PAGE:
Tuesday, January 28, 2014

Sharon Truly Did Represent Israel

I like Thomas Friedman. When I read his book, That Used To Be Us, I was ready to nominate him for president.  However, when it comes to anything critical of Israel, he struggles. Thomas Friedman recently referred to Arial Sharon as representing the stages of Israel.[1]  I think he is right about Sharon representing the mindset of Israel, I just don’t see the progression Friedman seems to suggest in his opinion piece.

Sharon was a “warrior” for what Friedman calls:

the enduring struggle for survival ... there is a Jewish state today because of hard men, like Ariel Sharon, who were ready to play by the local rules … and had contempt for those in Israel or abroad who he believed did not understand the kill or be killed nature of their neighborhood.

The results of Israel’s war of Independence left over 500 Palestinian villages totally destroyed, 750,000 driven from their homes and crowded into refugee camps to live more like caged animals than as fellow human beings for the rest of their lives. Ariel Sharon was the heart of Israel. I am surprised that Friedman is willing to admit it.

When Palestinian farmers, still clutching land deeds and holding keys to their homes, were forced to live on about 11 cents a day, slipped back into the new State of Israel to “steal” a little of the crops they themselves had planted, Sharon called them thieves and drove them back by force. When a Jewish mother and her two children were killed, Sharon was called upon to retaliate.

As commander of Unit 101, a newly formed reprisal and sabotage group, this “warrior without restraints,” ordered his men to cause maximum damage to the village of Qibia. With great pride, these defenders of Israel locked frightened Palestinians in their homes and massacred sixty-nine, mostly women and children, to teach them a lesson about Israel.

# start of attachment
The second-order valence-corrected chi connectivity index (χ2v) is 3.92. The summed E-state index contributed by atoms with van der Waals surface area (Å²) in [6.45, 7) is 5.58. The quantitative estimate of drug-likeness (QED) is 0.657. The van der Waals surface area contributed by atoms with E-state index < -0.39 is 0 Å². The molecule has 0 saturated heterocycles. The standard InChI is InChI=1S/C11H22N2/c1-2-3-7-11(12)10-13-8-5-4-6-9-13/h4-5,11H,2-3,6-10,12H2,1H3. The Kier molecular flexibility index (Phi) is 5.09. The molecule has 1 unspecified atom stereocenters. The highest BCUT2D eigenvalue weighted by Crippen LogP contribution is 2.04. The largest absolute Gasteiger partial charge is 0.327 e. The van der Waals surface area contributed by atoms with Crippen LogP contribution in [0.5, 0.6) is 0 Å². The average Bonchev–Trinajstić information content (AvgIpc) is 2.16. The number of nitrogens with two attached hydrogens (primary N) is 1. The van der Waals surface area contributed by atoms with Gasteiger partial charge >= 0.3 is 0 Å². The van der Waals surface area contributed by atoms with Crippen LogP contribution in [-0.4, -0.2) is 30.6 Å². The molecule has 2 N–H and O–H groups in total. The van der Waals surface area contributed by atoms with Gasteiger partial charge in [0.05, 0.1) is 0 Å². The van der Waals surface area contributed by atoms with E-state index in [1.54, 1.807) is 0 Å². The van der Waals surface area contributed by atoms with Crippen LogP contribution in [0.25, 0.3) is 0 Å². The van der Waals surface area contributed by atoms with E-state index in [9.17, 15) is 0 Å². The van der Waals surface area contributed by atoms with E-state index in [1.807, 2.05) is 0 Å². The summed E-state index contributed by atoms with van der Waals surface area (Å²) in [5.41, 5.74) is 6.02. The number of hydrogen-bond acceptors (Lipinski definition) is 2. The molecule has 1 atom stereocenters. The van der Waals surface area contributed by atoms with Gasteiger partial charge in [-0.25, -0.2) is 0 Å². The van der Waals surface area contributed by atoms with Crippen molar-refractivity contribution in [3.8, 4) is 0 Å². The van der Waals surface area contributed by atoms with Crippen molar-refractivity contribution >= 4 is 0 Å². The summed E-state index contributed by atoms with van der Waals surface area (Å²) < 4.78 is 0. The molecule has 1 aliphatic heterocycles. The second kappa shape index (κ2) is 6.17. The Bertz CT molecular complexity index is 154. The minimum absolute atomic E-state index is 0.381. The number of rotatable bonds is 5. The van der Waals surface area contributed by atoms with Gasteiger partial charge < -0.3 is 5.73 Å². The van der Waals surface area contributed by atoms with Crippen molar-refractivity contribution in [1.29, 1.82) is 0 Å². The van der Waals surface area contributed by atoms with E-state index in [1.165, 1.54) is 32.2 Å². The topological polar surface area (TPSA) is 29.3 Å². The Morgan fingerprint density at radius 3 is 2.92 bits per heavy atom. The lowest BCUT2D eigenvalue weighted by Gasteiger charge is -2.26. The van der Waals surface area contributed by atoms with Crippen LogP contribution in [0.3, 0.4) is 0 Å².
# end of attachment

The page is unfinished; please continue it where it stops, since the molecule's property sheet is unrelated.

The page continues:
During his second stage, in which Friedman said Sharon, “embodied a fantasy that, with enough power, the Israelis could rid themselves of the Palestinian threat, that they could have it all.”  Sharon proudly announced his plans:

                We’ll make a pastrami sandwich of them. We’ll insert a strip of Jewish settlement,
                in between the Palestinians, and then another strip of Jewish settlements, right across the
                West Bank, so that in 25 years’ time, neither the United Nations, nor the United States,
                nobody, will be able to tear it apart.[2]
Twenty five years later he was still saying:

              Everybody has to move, run and grab as many hilltops as they can to enlarge the settlements
              because everything we take now will be ours. Everything we don’t grab will go to them. [3]
Sharon vigorously expanded the settlements enterprise on Palestinian land, invaded Lebanon and was responsible for the massacre of as many as 2,000 helpless refugees, again, mostly women and children, in the Sabra and Shatila refugee camps, with countless others raped and brutalized.